Tuesday, October 16, 2007
update from the mom
so after 7 months of struggling with what do about this and that when it comes to mags and how to raise her and what is the best way to do this or that i finally came across a type of parenting that explains what i am feeling and why i have not been able to find peace when it came to things like letting mags cry it out at night, why i let her sleep with me, why i feed her when she wakes up at night, why i want to keep nursing her if i can or at least pump my milk for her and the list goes on and on.....
here is a description of what i have found that describes what it is i want to do and how i want to raise my child :)
Children, of this type of parenting, who have their needs consistently met as infants grow up secure, confident, loving, and sensitive to others. These children also have the many advantages of extended breastfeeding, including less illness than other children, higher intelligence on average, and less allergies. Co-sleeping has also been associated in some studies with reduced risk of SIDS. Parents also benefit from the confidence and joy of following their instincts rather than continually feeling they have to fight them.
so you may be thinking wont this style of parenting make my child too dependant?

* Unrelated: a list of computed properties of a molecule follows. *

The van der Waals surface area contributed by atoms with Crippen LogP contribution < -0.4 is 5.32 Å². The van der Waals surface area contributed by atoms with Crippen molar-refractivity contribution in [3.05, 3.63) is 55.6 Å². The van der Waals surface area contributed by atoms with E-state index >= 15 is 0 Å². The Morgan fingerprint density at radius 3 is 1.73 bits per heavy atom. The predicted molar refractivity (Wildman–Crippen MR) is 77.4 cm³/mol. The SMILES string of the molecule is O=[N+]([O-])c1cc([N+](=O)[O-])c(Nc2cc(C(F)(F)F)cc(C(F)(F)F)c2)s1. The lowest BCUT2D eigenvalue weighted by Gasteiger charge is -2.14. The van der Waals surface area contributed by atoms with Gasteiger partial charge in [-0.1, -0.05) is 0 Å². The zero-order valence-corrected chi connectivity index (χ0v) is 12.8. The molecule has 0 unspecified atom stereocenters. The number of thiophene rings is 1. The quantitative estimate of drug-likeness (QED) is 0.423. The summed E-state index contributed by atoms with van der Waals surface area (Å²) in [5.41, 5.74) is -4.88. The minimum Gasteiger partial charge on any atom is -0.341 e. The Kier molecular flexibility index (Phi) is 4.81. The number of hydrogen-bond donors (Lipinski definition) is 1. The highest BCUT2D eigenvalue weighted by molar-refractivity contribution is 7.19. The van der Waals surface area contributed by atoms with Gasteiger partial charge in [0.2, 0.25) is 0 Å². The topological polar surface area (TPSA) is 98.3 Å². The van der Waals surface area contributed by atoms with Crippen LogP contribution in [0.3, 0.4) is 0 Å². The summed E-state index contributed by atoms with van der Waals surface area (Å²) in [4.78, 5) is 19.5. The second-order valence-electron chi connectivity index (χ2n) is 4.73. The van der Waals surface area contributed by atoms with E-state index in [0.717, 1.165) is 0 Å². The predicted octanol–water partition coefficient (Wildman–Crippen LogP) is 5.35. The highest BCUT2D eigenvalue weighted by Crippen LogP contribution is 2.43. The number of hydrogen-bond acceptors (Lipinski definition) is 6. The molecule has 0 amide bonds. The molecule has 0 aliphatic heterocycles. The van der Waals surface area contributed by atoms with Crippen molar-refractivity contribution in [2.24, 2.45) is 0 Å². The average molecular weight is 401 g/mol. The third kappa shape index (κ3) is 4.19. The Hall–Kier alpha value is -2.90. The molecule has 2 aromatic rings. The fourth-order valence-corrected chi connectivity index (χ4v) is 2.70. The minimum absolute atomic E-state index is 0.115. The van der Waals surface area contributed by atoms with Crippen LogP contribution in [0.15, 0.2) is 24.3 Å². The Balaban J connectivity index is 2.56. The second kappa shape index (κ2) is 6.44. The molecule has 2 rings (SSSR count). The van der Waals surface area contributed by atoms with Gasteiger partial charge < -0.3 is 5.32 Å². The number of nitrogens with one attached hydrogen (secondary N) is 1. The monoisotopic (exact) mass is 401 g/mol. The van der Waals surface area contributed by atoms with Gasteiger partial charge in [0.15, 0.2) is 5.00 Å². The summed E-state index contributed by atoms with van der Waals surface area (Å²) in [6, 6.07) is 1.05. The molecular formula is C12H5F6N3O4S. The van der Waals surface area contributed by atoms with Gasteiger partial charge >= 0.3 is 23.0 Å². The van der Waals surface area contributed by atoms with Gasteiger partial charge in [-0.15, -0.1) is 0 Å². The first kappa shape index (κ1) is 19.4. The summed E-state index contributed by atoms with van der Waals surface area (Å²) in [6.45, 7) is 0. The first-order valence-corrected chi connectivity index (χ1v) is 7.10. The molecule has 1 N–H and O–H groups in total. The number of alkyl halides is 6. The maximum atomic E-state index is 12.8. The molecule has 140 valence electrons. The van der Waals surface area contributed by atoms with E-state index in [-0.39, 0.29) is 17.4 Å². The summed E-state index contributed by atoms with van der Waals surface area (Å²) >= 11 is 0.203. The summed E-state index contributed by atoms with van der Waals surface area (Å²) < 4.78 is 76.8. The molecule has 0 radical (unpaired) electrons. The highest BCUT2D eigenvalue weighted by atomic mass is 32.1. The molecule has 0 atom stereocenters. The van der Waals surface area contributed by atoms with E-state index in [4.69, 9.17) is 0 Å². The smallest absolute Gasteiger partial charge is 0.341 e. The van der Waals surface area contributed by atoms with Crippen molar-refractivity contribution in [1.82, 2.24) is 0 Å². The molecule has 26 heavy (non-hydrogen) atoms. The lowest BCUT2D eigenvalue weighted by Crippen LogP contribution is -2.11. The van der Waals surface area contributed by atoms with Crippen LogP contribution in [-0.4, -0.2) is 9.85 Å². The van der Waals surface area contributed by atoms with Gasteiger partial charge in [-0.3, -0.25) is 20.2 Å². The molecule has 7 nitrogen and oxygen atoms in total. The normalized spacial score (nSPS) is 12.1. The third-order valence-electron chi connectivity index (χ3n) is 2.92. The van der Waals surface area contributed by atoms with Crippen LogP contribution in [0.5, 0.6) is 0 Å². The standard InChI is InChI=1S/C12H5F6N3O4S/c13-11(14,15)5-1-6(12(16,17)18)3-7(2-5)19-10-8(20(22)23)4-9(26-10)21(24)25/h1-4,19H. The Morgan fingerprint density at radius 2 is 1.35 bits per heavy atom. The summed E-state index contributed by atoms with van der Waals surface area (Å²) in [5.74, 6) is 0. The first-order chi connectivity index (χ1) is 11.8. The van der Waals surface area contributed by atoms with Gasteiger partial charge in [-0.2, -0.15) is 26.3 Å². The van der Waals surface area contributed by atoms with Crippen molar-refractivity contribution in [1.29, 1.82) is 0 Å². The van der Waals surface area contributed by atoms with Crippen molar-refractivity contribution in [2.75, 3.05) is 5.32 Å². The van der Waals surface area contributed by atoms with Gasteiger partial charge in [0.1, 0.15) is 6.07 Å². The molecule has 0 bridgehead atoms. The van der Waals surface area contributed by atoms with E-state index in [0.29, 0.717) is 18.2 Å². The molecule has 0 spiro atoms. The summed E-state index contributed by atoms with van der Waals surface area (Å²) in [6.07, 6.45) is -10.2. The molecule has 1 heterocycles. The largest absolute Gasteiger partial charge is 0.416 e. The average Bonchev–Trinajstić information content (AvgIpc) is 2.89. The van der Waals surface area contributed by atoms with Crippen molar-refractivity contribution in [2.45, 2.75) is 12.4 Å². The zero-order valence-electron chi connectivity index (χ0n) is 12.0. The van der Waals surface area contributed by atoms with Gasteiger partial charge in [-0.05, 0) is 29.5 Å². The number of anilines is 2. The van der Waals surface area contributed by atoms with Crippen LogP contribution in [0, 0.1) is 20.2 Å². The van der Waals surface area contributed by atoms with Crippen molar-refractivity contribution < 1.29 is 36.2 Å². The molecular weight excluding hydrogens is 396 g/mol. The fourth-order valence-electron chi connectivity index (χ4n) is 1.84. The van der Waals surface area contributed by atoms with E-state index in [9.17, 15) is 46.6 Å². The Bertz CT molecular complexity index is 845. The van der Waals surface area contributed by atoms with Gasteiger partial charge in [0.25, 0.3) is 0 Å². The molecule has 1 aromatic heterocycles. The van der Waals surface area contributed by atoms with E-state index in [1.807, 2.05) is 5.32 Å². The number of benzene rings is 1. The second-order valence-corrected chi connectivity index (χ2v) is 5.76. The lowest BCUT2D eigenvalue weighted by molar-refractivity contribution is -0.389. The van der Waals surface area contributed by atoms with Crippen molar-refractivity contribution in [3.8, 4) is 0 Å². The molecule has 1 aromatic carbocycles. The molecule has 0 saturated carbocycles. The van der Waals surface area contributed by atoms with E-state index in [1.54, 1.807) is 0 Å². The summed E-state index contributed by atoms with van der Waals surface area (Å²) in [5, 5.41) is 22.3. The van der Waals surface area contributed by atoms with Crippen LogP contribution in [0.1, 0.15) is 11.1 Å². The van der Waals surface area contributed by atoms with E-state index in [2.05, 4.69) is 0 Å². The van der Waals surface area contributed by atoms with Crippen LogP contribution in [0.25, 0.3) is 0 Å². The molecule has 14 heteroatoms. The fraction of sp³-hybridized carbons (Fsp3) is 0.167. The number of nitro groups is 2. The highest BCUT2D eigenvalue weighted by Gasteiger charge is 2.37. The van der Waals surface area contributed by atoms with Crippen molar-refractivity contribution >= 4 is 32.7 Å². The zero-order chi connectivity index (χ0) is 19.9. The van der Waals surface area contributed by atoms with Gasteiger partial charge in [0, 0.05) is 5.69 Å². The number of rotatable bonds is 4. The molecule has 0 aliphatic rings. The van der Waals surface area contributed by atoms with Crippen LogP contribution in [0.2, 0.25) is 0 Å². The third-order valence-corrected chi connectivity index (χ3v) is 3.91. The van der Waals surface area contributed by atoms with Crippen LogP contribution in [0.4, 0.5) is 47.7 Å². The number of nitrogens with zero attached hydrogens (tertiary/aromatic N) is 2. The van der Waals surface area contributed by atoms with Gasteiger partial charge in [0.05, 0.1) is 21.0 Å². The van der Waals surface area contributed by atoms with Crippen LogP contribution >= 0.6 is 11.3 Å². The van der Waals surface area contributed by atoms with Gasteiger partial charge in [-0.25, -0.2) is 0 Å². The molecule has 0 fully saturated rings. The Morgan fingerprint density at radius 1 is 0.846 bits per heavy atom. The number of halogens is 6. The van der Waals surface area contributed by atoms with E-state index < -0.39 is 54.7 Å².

Babies and young children ARE dependent! Infants in particular cannot talk, get their own food, walk, dress themselves, or use the toilet! It is not possible to MAKE a child dependent any more than it is possible to MAKE a child independent. Some parenting philosophies might suggest that you can make a child less dependent by ignoring his cries, putting him on a schedule, leaving him alone at night and so on: the child might learn to do without having these needs met, but the child is not truly independent. He is just making do. Similarly, by meeting a child's needs, and allowing a child to be dependent early on, there is actually evidence to suggest that the child will be able to develop confidence, security, and a true sense of independence when ready.
am i spoiling mags?
An infant's needs and desires are one and the same, but of course, as a child grows, he will sometimes want things which he does not necessarily need. It is up to the parents to teach the child that sometimes he has to wait for something, and sometimes he cannot have what he wants. It is also the parents' job to help the child come to terms with the inevitable disappointment and frustration which ensues.
what about discipline?
Whereas mainstream discipline is often punitive, even including physical punishment, Attachment Parenting discipline is based on a foundation of a solid knowledge of the child, a respect for her feelings, and a gentle teaching of life's important lessons. AP discipline is in some ways easier than mainstream discipline because the AP style greatly assists in setting up a wonderful relationship of trust between children and their parents. Parents and children know each other so well and develop a sensitivity to one another which facilitates honest and respectful interactions. Having said that, AP discipline can also be more effort on the part of the parents. Really taking the time to talk through issues or to stay and comfort a child during a tantrum takes more time and effort than a quick slap on the bottom. It does, however, have amazing rewards for both parents and children.
so that is where we are in a nut shell. i have finally found peace and i am grateful for that.